A similar battle has played out among Republicans in the House of Representatives, where GOP leaders have been under siege for several years by ideological purists. And in presidential politics, the Republican Party has swung back and forth for decades between far-right conservatives pushing an idealized vision of minimalist government and those championing a more expansive “big tent” party that places problem-solving above ideology. Sen. Ted Cruz (R-Texas) represents the former this year and Ohio Gov. John Kasich the latter.

It’s a debate that will undoubtedly go on forever, but in reality the question does not require a binary solution. It is not the case that compromisers are right and politicians of principle wrong — or vice versa. What’s more, there are few politicians who do not have a mix of the idealist and the pragmatist in them. (Surely Clinton would claim to have principles and Sanders no doubt would insist he’s willing to make rational compromises; it’s just a matter of degree.)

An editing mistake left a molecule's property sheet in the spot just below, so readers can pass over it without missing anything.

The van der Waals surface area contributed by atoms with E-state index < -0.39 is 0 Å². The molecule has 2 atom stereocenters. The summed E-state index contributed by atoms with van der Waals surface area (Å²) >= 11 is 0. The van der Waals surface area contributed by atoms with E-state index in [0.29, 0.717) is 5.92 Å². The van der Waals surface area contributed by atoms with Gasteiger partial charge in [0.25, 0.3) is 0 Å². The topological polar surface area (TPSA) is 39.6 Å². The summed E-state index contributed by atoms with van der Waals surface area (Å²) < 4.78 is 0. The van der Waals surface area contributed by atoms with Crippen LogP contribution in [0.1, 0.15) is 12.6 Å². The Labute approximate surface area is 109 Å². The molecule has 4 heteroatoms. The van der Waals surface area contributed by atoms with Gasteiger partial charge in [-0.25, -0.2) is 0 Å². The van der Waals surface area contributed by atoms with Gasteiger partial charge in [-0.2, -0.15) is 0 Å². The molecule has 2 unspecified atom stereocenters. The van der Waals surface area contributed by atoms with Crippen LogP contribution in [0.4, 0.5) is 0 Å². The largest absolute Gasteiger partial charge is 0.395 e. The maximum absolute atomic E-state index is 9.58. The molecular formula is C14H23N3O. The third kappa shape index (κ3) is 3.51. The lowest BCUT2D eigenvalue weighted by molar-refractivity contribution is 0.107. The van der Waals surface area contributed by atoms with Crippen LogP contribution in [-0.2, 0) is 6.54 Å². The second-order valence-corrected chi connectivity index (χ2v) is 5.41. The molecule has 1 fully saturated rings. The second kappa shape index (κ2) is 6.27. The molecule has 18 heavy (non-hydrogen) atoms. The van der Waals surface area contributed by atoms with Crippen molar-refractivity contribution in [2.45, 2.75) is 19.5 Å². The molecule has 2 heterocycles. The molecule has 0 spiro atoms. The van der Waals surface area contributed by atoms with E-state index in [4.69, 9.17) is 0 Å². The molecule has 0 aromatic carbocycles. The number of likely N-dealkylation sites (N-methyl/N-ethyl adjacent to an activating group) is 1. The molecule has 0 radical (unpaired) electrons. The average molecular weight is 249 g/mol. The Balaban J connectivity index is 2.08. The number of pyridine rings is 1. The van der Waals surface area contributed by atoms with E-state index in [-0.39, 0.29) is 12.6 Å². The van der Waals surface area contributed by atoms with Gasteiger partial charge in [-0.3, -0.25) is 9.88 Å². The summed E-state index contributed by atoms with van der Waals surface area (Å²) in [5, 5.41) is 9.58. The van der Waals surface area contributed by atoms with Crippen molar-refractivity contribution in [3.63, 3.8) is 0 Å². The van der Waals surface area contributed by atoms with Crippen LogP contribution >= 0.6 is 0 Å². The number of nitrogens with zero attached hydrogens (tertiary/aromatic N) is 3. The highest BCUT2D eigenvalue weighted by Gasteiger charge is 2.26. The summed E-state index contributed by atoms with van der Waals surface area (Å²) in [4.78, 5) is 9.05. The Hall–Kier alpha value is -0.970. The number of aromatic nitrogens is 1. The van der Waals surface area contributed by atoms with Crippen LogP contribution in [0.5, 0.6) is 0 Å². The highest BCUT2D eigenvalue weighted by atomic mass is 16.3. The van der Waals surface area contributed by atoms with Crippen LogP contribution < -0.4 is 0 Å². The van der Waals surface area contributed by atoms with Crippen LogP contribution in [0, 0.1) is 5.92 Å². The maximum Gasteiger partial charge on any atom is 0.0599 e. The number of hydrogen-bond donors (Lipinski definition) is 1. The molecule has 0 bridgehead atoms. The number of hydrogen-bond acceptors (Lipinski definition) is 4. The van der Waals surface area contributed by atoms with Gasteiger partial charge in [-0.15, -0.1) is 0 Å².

In truth, the tough question facing politicians is not whether to compromise, but under what circumstances to do so. A president like Obama, who currently must work with a Congress dominated by the opposing party, has to compromise far more than a Lyndon Johnson, whose Democrats controlled the House and the Senate throughout his term in office.

A good politician must learn how to make rational sacrifices without trading away his or her core convictions. He or she must also ask whether a particular compromise will bring an improvement over the status quo, even an incremental one — if so, then perhaps it’s worth agreeing to. Although it is true that a candidate who makes an effort to compromise may nevertheless find himself with few or no partners, a candidate who refuses to compromise at all will very often accomplish little or nothing.

The appeal of Sanders is his moral crusade, his reimagining of American politics beyond the narrow frame of what’s “achievable” in an increasingly dysfunctional, partisan process. When Sanders spoke to The Times’ editorial board recently, he spoke of a campaign that was “profoundly different” from others and a presidency that would “transform this country” through what he calls a “political revolution.” Bold words, inspiring words and an important reminder to Democrats not to allow themselves to be locked into a box by unimaginative politicians who fail to think big.

But if the balance of power in Washington doesn’t change radically, if the political revolution fails to materialize, Sanders’ audacious promises would remain merely slogans and wishes.